I am not making any argument, I am pointing out that your post was factually in error.
This is typical for zealots like you. Drinking Beverage

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01-05-2014, 11:20 PM
RE: How do Aethist think about veganism?
(01-05-2014 09:02 PM)kim Wrote:  The 2nd part of this article is an interesting place to start a dietary update of primates.

"Many primate species once considered herbivorous are now known to expand the animal-matter portion of their diet to high levels when it is possible to do so...
Insect food is the predominant animal matter resource for primates. Insects are eaten by all extant apes, i.e., chimpanzees (e.g., Lawick-Goodall 1968), orang-utans (Gladikas-Brindamour1), gorillas (Fossey2), gibbons (Chivers 1972, R.L. Tilson3), and the siamang (Chivers 1972). The amount of insect matter in most primate diets is small, but may expand to more than 90% of the diet when insects are abundant and easily captured...

Preference for animal matter seems confirmed."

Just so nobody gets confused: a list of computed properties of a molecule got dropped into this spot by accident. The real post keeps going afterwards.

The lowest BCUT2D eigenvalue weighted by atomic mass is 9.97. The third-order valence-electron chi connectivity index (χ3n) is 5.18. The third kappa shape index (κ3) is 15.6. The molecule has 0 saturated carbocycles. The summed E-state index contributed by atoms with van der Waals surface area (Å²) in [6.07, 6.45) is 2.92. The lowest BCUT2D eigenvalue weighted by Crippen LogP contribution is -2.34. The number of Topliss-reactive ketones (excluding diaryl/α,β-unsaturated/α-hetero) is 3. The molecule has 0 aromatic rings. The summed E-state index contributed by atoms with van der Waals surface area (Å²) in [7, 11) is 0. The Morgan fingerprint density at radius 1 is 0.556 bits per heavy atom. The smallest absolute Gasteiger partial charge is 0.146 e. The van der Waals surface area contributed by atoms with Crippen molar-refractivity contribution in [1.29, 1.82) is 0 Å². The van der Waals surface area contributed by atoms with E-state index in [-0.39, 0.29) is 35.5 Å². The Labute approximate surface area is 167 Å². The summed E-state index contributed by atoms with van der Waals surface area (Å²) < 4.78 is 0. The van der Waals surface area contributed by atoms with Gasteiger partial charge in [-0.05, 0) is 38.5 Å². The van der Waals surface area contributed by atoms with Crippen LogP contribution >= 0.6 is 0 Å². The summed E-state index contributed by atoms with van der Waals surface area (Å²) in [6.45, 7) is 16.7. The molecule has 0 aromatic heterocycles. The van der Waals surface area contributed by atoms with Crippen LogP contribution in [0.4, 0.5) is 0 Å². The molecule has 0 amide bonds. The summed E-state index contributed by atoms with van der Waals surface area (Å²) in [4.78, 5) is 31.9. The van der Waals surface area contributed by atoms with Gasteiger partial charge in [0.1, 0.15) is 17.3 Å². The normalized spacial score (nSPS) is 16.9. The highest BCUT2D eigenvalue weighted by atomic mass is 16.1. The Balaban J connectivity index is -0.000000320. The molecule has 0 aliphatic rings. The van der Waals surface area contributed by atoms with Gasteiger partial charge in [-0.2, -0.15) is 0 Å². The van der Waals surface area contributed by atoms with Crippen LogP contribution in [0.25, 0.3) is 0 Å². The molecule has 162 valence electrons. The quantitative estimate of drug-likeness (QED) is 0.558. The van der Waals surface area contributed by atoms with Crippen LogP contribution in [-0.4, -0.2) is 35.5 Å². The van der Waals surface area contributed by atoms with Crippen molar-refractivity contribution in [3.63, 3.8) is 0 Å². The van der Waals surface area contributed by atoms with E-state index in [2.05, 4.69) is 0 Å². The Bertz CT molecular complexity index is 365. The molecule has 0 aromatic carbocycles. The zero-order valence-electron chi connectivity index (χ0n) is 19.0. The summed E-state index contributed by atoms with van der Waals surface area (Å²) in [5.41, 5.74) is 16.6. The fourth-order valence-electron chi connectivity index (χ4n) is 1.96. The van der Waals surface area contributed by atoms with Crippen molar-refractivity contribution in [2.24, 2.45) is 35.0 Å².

Also, as side note... there have been future projections for our species to consume more insects due to various environmental(drought/flood) and socio-cultural changes. Wouldn't bother me - I've eaten palm grubs and found them to be pretty yummy - kind of a nutty flavor. Shy

I don't have any stake in proving anything about primates. If you or anybody else wants to count that as a victory you are welcome too it Undecided
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01-05-2014, 11:33 PM
RE: How do Aethist think about veganism?
(01-05-2014 11:20 PM)Michael_Tadlock Wrote:  I don't have any stake in proving anything about primates. If you or anybody else wants to count that as a victory you are welcome too it Undecided


It's this kind of passive aggression that turns you into just honey-flavored POISON!